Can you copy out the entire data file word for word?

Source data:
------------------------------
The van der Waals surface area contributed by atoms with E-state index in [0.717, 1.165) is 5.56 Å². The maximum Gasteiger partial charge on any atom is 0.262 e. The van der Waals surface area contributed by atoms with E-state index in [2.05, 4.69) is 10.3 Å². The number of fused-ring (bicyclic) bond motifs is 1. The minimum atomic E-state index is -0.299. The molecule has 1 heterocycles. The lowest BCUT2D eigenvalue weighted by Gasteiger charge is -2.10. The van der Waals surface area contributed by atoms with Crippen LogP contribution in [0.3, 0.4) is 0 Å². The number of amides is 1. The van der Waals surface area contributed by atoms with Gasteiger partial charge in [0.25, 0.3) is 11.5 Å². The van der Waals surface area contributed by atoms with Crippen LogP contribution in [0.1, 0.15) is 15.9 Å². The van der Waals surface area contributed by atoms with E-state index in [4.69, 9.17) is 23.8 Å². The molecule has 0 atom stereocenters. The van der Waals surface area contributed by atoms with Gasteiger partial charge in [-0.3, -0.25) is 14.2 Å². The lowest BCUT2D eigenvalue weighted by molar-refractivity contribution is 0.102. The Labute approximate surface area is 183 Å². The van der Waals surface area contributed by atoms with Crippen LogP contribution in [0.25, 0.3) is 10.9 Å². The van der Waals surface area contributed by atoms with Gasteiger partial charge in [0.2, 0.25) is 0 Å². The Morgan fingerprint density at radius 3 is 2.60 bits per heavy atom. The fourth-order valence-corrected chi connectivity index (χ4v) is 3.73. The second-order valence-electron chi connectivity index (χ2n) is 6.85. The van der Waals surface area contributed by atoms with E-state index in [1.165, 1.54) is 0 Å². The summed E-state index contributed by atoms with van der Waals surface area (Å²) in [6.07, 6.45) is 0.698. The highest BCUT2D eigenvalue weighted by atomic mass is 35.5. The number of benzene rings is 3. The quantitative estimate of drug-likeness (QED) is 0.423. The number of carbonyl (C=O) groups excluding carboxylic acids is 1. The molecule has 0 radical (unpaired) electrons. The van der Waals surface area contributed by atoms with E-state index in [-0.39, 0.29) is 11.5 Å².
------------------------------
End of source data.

The van der Waals surface area contributed by atoms with E-state index in [0.717, 1.165) is 5.56 Å². The maximum Gasteiger partial charge on any atom is 0.262 e. The van der Waals surface area contributed by atoms with E-state index in [2.05, 4.69) is 10.3 Å². The number of fused-ring (bicyclic) bond motifs is 1. The minimum atomic E-state index is -0.299. The molecule has 1 heterocycles. The lowest BCUT2D eigenvalue weighted by Gasteiger charge is -2.10. The van der Waals surface area contributed by atoms with Crippen LogP contribution in [0.3, 0.4) is 0 Å². The number of amides is 1. The van der Waals surface area contributed by atoms with Gasteiger partial charge in [0.25, 0.3) is 11.5 Å². The van der Waals surface area contributed by atoms with Crippen LogP contribution in [0.1, 0.15) is 15.9 Å². The van der Waals surface area contributed by atoms with E-state index in [4.69, 9.17) is 23.8 Å². The molecule has 0 atom stereocenters. The van der Waals surface area contributed by atoms with Gasteiger partial charge in [-0.3, -0.25) is 14.2 Å². The lowest BCUT2D eigenvalue weighted by molar-refractivity contribution is 0.102. The Labute approximate surface area is 183 Å². The van der Waals surface area contributed by atoms with Crippen LogP contribution in [0.25, 0.3) is 10.9 Å². The van der Waals surface area contributed by atoms with Gasteiger partial charge in [0.2, 0.25) is 0 Å². The Morgan fingerprint density at radius 3 is 2.60 bits per heavy atom. The fourth-order valence-corrected chi connectivity index (χ4v) is 3.73. The second-order valence-electron chi connectivity index (χ2n) is 6.85. The van der Waals surface area contributed by atoms with E-state index in [1.165, 1.54) is 0 Å². The summed E-state index contributed by atoms with van der Waals surface area (Å²) in [6.07, 6.45) is 0.698. The highest BCUT2D eigenvalue weighted by atomic mass is 35.5. The number of benzene rings is 3. The quantitative estimate of drug-likeness (QED) is 0.423. The number of carbonyl (C=O) groups excluding carboxylic acids is 1. The molecule has 0 radical (unpaired) electrons. The van der Waals surface area contributed by atoms with E-state index in [-0.39, 0.29) is 11.5 Å².